Your mind suddenly goes a little blank and blurry, you begin to blink faster, trying to remember that name, or that item, or the reason why you walked into that particular room.
You begin to wonder if that’s a sign of the onset of Alzheimer’s. Well, you’re not alone, the majority of the aging population, and all age groups for that matter, worry that they’re beginning to lose their memory. Certain things that they should be remembering are beginning to escape them.
But fret not, not yet anyways. Some experts are blaming this forgetfulness because of the faster pace of life that we currently live in. This endless multitasking and information overload may finally be taking its toll. But based on severity, your memory loss may just be a warning sign that your brain is actually beginning to flicker out.
But, But You Can’t Remember Names… Sometimes
That’s completely normal in the aging process if you’re not able to remember the name of an acquaintance, an event which you’ve previously attended, or you forget the item at the store that you need to pick up.
But a potential warning signal may be if you’re not able to remember the names of close family members, or relatives, their birthdays or phone numbers, which can potentially be the setting in of Alzheimer’s.
Your Memory Capacity Shrinks With Age
This decline in remembering is pretty much normal as well. There’s research which indicates that memory is at it’s peak and reaches its absolute plateau when an individual is around 25 years old.
Then, the capacity of the brain’s memory slowly begins to decline from there. Beyond that, it naturally becomes more difficult to hold on to thoughts, especially when it comes to short-term memory, attempting to recall that thought you’ve held just a few minutes ago.
More Repetition And Repeating Is Required
Repeating something over and over again, just to remember something is associated with the normal aging process as well. You’re experiencing more difficulty than in the past when it comes to free recall.
You now need reminders by writing them down, such as on post-it notes on the fridge. When it comes to normal aging, these reminders will always help, but these cues become less effective when Alzheimer’s sets in.
Dude, I Can’t Remember Where I Parked My Car
This can happen at times to anyone, it’s extremely embarrassing, but it’s a normal state of the aging process. The key being that you’re able to remember that you actually forgot where you parked your car.
That means your meta-memory is still active, and is working properly. With Alzheimer’s, what happens is that you begin to lose this “meta-memory” capacity.
It may be reassuring to you that “misplacing your car keys” is relatively normal, and part of the aging process. The real question and concern is how often this occurs.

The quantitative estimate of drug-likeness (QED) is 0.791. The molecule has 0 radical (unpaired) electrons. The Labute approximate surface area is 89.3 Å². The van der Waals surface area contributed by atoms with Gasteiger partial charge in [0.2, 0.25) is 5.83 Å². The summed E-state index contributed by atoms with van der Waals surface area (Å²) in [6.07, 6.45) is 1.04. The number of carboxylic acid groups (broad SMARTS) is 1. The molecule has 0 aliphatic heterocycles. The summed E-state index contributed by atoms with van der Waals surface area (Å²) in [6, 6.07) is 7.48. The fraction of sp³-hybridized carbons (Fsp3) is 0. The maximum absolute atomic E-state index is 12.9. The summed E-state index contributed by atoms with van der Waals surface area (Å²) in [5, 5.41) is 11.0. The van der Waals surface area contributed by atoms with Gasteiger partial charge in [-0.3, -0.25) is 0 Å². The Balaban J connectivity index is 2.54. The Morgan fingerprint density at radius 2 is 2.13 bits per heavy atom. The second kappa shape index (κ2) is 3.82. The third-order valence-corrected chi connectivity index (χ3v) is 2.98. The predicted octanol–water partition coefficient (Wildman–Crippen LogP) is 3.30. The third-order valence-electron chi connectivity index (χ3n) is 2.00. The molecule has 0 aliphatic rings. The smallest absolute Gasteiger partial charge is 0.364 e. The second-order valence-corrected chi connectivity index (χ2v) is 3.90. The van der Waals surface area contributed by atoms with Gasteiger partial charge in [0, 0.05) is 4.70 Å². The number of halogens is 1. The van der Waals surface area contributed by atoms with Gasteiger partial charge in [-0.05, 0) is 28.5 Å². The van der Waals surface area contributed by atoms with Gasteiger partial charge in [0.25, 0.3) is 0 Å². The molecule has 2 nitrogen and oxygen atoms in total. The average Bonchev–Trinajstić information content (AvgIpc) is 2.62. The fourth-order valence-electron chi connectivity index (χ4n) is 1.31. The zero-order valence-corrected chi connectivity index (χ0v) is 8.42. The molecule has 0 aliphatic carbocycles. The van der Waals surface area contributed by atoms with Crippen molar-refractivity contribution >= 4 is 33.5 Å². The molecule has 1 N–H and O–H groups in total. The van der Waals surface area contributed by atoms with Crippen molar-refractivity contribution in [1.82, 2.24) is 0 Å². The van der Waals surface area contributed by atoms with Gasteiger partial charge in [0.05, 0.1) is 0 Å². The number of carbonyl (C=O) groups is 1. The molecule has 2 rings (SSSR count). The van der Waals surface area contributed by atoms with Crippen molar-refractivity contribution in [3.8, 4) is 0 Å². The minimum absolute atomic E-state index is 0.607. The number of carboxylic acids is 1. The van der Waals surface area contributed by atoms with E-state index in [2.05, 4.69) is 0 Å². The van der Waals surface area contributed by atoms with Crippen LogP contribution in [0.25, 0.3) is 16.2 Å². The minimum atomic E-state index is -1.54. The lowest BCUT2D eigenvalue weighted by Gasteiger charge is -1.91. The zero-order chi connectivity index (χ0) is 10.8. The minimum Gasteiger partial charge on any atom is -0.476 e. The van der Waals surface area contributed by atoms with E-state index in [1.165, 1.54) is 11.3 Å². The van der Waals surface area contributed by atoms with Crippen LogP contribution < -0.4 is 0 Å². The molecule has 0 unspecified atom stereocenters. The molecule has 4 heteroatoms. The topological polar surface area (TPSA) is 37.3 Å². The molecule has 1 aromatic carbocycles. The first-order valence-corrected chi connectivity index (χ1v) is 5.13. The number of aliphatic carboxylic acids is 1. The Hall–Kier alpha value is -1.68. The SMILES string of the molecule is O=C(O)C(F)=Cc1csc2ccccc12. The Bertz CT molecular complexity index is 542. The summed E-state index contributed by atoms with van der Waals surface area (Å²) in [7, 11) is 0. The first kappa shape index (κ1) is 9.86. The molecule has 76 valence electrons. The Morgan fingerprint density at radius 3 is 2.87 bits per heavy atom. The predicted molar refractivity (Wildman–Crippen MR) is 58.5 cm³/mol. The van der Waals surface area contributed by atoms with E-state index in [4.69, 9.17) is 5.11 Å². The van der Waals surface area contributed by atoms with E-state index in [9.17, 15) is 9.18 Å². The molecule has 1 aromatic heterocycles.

So what needs to be determined is what the real state of your brain is when compared with your age. For instance, if you’re 32 years old and you misplace your car keys 3 times a day, that’s obviously not a good sign.
Some contribute this to “cyber overloading” as the cause of these memory problems occurring at an earlier age. If this is the case, there are ways on how you can reverse this interference.
How Busy Are You When Multitasking
This appears to be the biggest concern of our busy lifestyles. Multitasking is often described essentially as task switching. Attempting to juggle multiple things at once which often impedes the speed, efficiency, quality, and the accuracy of your work, which usually effects others as well.
It’s biggest impact, however, making it more detrimental is the increasing productivity requirements which are forced on our shrinking memory capacities as we age.
This because we’re not able to hold as much information as we once did in our brains, but are required to do more, or switch tasks on the run. So what’s recommended is trying to cut down on your multitasking or doing them a lot more efficiently.
Are Digital Devices The Culprit For Your Overload?
The more that you continuously cram information into your brain, the more interference and confusion that you create. So it’s better to just give your aging brain and your blurry eyesight a bit of a break.
Begin by better choosing what you decide to force or introduce into your mind. Just because there happens to be that easy to click link to get more information, does that new information really add to or does it confuse your objective instead.
Take a few seconds to just evaluate whether that new and tantalizing information source that you found is really that relevant to what you’re doing or looking for.
If you give it a try, if you try to limit your multitasking as well as the information overload that you’re currently absorbing, see if that makes a difference to your memory processing, and if it doesn’t suddenly make you feel a little younger and a bit more alert.
You must be logged in to post a comment.